Monterey, Calif. -- There’s another digital-technology-deployment date that independent cable operators will be paying attention to in the first quarter of 2009.
As if it weren’t enough that operators had to worry about handling a complete conversion of all local broadcast TV signals to digits, from analog waves, on Feb. 17, 2009.
Now, they also have to be preparing to deploy “downloadable” security to set-top boxes and digital-TV sets at the same time.
Set-top boxes and TV sets that can take instructions on how to access cable-TV services in the form of software downloads will be hitting retail outlets in the first quarter of 2009, Keith Bechard, acting vice president of engineering for technology-services firm PolyCipher, told attendees of The Independent Show here Tuesday.
PolyCipher is a joint venture owned by Comcast, Time Warner Cable and Cox Communications that licenses its intellectual property to Cable Television Laboratories, the industry research consortium, for managing the downloads. Polycipher is based in Denver; CableLabs is in nearby Louisville, Colo.
For operators, preparing a headend and a cable network for handling downloads of instructions for controlling who gets access to what services is “fairly ambitious,” Bechard said Tuesday, after his presentation to independent operators.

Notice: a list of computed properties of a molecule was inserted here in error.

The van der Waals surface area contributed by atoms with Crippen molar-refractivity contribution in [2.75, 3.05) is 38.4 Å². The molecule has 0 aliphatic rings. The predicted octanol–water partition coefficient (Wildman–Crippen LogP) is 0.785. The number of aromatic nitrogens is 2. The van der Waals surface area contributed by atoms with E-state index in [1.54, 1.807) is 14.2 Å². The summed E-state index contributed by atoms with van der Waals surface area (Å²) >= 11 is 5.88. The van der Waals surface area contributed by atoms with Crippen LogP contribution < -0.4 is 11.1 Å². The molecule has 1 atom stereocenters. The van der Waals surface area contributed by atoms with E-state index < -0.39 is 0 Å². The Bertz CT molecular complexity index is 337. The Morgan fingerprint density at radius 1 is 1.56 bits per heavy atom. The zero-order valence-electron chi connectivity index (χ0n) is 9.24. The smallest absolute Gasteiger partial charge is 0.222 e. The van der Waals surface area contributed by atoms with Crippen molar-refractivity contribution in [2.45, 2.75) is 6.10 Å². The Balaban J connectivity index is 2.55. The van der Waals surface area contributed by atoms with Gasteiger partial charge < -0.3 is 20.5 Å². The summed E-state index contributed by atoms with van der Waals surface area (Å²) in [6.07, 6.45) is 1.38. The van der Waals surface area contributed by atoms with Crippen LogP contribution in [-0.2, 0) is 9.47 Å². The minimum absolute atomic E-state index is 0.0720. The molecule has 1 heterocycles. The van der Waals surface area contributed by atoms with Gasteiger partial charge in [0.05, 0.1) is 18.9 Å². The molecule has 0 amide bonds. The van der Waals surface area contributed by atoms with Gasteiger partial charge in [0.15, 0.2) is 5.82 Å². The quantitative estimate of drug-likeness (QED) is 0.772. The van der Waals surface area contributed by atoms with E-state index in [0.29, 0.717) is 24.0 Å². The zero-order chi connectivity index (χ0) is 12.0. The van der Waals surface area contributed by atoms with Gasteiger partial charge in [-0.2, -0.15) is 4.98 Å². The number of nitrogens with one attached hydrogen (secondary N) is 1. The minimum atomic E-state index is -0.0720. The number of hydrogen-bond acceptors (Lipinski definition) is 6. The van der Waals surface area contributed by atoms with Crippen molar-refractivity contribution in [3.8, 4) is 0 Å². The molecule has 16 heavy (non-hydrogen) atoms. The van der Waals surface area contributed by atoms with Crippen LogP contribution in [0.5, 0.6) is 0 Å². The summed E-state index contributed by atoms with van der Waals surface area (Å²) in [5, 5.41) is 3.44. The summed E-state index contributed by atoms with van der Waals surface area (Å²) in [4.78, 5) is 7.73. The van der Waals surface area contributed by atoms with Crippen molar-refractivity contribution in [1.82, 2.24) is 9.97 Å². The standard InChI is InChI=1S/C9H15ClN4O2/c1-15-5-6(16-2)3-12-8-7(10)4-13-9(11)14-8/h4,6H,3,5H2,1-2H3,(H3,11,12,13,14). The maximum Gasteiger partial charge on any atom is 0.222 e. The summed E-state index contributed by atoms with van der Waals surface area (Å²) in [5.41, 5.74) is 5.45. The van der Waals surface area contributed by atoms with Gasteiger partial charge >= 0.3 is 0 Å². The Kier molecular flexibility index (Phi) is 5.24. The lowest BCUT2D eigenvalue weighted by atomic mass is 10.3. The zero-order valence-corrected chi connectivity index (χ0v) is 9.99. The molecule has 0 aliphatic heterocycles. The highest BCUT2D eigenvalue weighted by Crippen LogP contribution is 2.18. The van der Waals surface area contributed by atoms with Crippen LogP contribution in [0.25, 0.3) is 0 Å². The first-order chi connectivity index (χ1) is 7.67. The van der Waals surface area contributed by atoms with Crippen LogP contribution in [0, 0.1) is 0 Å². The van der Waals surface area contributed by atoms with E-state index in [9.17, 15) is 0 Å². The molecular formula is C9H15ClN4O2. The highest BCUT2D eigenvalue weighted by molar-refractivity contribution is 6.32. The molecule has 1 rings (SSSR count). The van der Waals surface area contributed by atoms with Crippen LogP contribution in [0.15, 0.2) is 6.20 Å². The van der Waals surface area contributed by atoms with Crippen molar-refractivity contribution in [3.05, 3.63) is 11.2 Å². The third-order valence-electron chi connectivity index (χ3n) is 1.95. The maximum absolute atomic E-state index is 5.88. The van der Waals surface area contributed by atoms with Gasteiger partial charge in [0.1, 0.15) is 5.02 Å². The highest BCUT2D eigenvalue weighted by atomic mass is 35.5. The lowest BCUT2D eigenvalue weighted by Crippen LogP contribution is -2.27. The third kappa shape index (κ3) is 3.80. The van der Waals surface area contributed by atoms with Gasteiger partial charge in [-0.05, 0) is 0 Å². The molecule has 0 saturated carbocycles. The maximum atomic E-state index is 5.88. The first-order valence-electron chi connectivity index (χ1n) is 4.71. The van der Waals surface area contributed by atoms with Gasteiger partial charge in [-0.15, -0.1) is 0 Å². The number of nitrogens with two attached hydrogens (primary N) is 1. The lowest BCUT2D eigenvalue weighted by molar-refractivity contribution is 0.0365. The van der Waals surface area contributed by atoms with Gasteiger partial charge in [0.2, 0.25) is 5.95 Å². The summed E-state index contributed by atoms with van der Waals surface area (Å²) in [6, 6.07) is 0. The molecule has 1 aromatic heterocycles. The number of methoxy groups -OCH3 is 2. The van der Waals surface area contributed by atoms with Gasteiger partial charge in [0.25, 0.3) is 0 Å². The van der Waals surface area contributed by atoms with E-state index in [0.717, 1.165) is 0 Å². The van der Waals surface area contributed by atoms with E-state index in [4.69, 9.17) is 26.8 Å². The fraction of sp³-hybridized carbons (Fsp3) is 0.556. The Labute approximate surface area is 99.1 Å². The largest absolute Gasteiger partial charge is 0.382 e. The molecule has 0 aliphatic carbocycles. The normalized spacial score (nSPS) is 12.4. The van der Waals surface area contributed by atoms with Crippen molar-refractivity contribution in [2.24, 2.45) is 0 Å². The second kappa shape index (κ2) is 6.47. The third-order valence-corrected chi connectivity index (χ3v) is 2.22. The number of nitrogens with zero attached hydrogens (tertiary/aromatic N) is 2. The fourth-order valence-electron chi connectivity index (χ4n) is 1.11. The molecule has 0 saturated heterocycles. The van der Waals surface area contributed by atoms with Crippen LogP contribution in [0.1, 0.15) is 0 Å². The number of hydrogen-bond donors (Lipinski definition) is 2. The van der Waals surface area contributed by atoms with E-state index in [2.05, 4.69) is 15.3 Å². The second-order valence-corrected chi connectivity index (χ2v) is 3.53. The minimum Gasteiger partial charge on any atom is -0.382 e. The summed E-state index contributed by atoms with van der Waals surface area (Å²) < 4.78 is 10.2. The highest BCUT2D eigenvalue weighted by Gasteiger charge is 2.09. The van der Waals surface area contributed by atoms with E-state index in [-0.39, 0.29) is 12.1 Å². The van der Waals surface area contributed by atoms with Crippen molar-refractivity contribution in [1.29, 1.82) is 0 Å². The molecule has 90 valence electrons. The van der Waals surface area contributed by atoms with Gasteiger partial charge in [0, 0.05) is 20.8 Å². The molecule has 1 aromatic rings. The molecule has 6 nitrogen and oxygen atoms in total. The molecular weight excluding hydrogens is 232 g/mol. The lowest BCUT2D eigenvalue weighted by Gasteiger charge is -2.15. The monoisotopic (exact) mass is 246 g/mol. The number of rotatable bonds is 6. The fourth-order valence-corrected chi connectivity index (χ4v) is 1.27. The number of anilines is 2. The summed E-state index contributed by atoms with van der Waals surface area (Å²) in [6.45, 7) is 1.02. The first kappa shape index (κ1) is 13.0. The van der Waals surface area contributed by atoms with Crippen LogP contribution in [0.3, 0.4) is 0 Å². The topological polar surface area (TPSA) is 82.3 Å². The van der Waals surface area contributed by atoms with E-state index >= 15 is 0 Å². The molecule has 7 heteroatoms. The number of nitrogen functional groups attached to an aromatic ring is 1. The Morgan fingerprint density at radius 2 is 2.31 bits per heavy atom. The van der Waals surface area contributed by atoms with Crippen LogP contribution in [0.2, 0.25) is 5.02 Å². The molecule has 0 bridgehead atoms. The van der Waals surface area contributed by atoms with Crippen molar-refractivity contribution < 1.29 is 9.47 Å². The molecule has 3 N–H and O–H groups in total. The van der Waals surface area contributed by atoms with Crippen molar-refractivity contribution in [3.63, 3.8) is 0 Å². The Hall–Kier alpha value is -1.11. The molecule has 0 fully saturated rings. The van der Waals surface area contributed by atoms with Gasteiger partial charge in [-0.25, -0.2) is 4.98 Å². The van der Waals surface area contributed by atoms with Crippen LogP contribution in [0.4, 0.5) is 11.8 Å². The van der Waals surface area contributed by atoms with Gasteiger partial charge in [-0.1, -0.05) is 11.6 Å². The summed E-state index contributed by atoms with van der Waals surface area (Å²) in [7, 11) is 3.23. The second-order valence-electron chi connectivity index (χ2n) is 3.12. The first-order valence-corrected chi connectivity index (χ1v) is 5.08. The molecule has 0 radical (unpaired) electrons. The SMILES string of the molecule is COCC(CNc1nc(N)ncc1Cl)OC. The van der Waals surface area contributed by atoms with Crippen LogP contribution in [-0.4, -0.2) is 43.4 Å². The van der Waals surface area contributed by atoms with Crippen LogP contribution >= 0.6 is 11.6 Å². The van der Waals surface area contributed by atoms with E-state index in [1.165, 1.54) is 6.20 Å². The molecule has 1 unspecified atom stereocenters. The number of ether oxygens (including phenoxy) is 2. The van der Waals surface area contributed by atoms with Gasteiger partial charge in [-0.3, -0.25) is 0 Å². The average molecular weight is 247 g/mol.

And, “yes, it’s another big thing” for operators to worry about between now and the first quarter of 2009.
But, he said, so far, discussions and planning sessions with cable architects have not indicated that the operations of systems will be “stressed out” by managing both the transition to taking in digital-TV signals from local broadcasters and the transition to controlling access to cable systems by remotely controlled and transmitted digital instructions at the same time.
A “second wave” of testing of the downloading process is now under way, Bechard said. System testing will begin in the first quarter of next year, field trials in the second quarter and, by current estimates, deployment of complete systems in the fourth quarter of 2008.
By moving to instructions that can be downloaded as software, the cable industry expects to reduce the costs of set-top boxes long-term and to lower operational costs, as well. With instructions in digital form, newer forms of security can be delivered to set-top boxes and digital-TV sets via the cable network. And services can be turned on and off from central operations centers.